Saturday, January 25, 2014

The story of Two (part 1)

(The following is the first installment of a story that will be presented in four daily posts. Be forewarned that some of the content is very sad, so please use your own judgment as to whether now is a good time for you to read it.) 

Once upon a time, not far from the Great Lake, there lived a large brace of ducks and, in particular, a hen duck named Two. Actually, like most in the Anatidae family, Two had a formal name in the old Duck language. However, it was a hard name to remember - and even harder to pronounce - so everyone just called her Two, for she had been the second in her childhood nest to hatch.

Two enjoyed life in her flock. She and the other young hens and drakes had several ponds that were favorite places to dive for tiny fish and search out insects along the shore. Once happy and fed, they would paddle and play, splashing through ripples in the clear, fresh water.

However, the most exciting times were when they went to the Great Lake to swim and dive and fish. Two vividly remembered her very first trip there as a young duckling. She had heard stories about the vast sea to their north but had been totally unprepared for what she had seen that day when her mother had told her and her nest-mates that it was time they saw it for themselves.

It had been a warm sunny day and the sky a brilliant, almost sapphire blue. The journey itself had been exciting, with Two discovering the strength in her wings as they soared above the hills and trees. When she had seen the sun sparkling off of the vast expanse of greenish blue waves beneath her, her heart had thrilled. Although the lake water was sharply colder than the ponds she had known, Two had found the chilly plunge exhilarating.

That day had been one of the happiest of her life. For it was at the Great Lake that she had met One, the handsome young drake who later became her mate. And, now that she had her own little brood of ducklings, she anxiously awaited the time when they would be old enough to have their own first experience with the wondrous Lake.

However, when Two casually shared this dream with some of the other young mother hens at the pond, she was surprised to learn that they did not share her enthusiasm. They all spoke of the dangers, of all of the strange new happenings in their world. Some ducks, they claimed, had left for the Great Lake and never returned. No one knew what had happened to them.

Two felt a shiver of fear run through her. However, she shook it off quickly, telling herself that hens like to gossip and often exaggerate their stories. Most likely those ducks had found mates and settled in one of the ponds further to the east. Ducks did not just disappear into thin air, she told herself.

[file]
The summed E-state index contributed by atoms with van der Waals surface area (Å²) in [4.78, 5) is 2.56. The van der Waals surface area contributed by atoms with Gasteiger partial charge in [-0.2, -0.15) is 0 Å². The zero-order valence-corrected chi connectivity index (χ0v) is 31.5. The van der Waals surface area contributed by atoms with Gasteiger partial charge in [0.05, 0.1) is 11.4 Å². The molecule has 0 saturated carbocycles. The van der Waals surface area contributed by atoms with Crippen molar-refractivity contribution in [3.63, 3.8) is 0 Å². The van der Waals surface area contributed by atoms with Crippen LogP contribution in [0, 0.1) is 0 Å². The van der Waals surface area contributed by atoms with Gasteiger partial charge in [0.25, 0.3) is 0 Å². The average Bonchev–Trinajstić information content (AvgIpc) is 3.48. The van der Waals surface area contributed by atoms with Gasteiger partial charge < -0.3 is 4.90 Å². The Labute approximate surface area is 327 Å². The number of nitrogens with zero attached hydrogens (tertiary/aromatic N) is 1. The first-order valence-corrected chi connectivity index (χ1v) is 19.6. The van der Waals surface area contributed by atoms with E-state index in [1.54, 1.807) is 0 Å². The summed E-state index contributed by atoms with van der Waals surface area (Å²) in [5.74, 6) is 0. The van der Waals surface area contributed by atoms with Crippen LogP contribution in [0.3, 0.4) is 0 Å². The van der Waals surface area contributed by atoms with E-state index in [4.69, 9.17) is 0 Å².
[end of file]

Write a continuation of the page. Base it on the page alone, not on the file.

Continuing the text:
Many generations of ducks before her time had commented on the Changes and Two was well aware of them. Their reality could not be denied. However, no one knew for sure what they meant or whether there was any harm in them.

With the Changes had come strange new structures in their world, some of them taller than the biggest of trees. Yet they were not like the trees who made their seeds and dropped them into the earth. No, these structures did not grow like that. Once there, they never changed and they never moved, even when the winds were very strong. There was something cold and hard about them that made Two uncomfortable.

Two sensed that these structures were not part of the Way and so she avoided them. After all, the Way was for the living and she could see no signs of life in these edifices. Yet they did not seem dangerous to her because they did not do anything. They did not steal their food or eat their young. They were simply there.

There was the one time that Two went a bit too close to one, however, accidentally straying from her soft muddy path on to one of those strange hard ones. It had been hot and black and sticky, burning her usually sturdy webbed feet. She had quickly pulled back and did not follow that path again. She would remain with the Way she knew.

Aside from that one experience, Two had always felt safe. She had grown up around ponds and marshes with tall grasses and willowy trees nearby. From the very beginning, her parents had instructed her in the Way, assuring her that the Holy One loved her and would always take care of her. They had loved her deeply themselves and from this she knew their words were true.

Living in the Way left Two feeling peaceful and happy inside. Although she had heard that there were creatures who had turned from the Way (she hadn't known any personally), she could not imagine living in any other fashion. She accepted what the Holy One gave her, whether warm sun or cold rains, for she knew that she needed both. If He gave her many fish one day and only seeds the next, she trusted that this was for her good.

And it had been good. When the weather cooled, Two always had a nice layer of fat beneath her feathers to keep her warm. Soon she would hear His voice deep within her heart, calling her to fly further South where warmer waters awaited her. In time, His voice beckoned her back North and never once did it enter her mind not to obey. He was Love and could never want anything but joy for her.